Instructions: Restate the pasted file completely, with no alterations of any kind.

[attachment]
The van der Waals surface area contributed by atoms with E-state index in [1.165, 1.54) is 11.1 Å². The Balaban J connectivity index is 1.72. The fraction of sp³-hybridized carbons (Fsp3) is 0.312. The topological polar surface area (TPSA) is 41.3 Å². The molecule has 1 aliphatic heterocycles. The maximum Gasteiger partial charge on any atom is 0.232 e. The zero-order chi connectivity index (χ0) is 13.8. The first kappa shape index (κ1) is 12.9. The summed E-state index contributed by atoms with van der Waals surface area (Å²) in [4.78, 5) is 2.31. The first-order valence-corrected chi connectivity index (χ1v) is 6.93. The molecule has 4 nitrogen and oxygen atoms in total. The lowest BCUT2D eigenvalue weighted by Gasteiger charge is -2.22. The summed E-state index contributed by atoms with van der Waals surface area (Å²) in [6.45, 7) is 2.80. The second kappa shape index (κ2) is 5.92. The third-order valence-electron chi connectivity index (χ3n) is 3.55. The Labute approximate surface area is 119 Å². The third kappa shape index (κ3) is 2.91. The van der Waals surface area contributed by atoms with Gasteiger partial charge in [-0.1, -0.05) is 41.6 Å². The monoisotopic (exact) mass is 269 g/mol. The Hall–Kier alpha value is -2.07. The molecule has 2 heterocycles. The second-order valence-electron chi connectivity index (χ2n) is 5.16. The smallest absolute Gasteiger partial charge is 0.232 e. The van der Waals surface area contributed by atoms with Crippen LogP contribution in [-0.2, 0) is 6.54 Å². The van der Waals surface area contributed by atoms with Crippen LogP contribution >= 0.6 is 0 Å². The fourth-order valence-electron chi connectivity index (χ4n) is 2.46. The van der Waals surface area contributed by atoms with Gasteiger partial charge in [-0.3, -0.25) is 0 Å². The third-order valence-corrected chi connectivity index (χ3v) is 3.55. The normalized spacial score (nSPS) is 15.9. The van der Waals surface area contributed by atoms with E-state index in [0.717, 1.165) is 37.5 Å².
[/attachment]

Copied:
The van der Waals surface area contributed by atoms with E-state index in [1.165, 1.54) is 11.1 Å². The Balaban J connectivity index is 1.72. The fraction of sp³-hybridized carbons (Fsp3) is 0.312. The topological polar surface area (TPSA) is 41.3 Å². The molecule has 1 aliphatic heterocycles. The maximum Gasteiger partial charge on any atom is 0.232 e. The zero-order chi connectivity index (χ0) is 13.8. The first kappa shape index (κ1) is 12.9. The summed E-state index contributed by atoms with van der Waals surface area (Å²) in [4.78, 5) is 2.31. The first-order valence-corrected chi connectivity index (χ1v) is 6.93. The molecule has 4 nitrogen and oxygen atoms in total. The lowest BCUT2D eigenvalue weighted by Gasteiger charge is -2.22. The summed E-state index contributed by atoms with van der Waals surface area (Å²) in [6.45, 7) is 2.80. The second kappa shape index (κ2) is 5.92. The third-order valence-electron chi connectivity index (χ3n) is 3.55. The Labute approximate surface area is 119 Å². The third kappa shape index (κ3) is 2.91. The van der Waals surface area contributed by atoms with Gasteiger partial charge in [-0.1, -0.05) is 41.6 Å². The monoisotopic (exact) mass is 269 g/mol. The Hall–Kier alpha value is -2.07. The molecule has 2 heterocycles. The second-order valence-electron chi connectivity index (χ2n) is 5.16. The smallest absolute Gasteiger partial charge is 0.232 e. The van der Waals surface area contributed by atoms with Crippen LogP contribution in [-0.2, 0) is 6.54 Å². The van der Waals surface area contributed by atoms with Crippen LogP contribution >= 0.6 is 0 Å². The fourth-order valence-electron chi connectivity index (χ4n) is 2.46. The van der Waals surface area contributed by atoms with Gasteiger partial charge in [-0.3, -0.25) is 0 Å². The third-order valence-corrected chi connectivity index (χ3v) is 3.55. The normalized spacial score (nSPS) is 15.9. The van der Waals surface area contributed by atoms with E-state index in [0.717, 1.165) is 37.5 Å².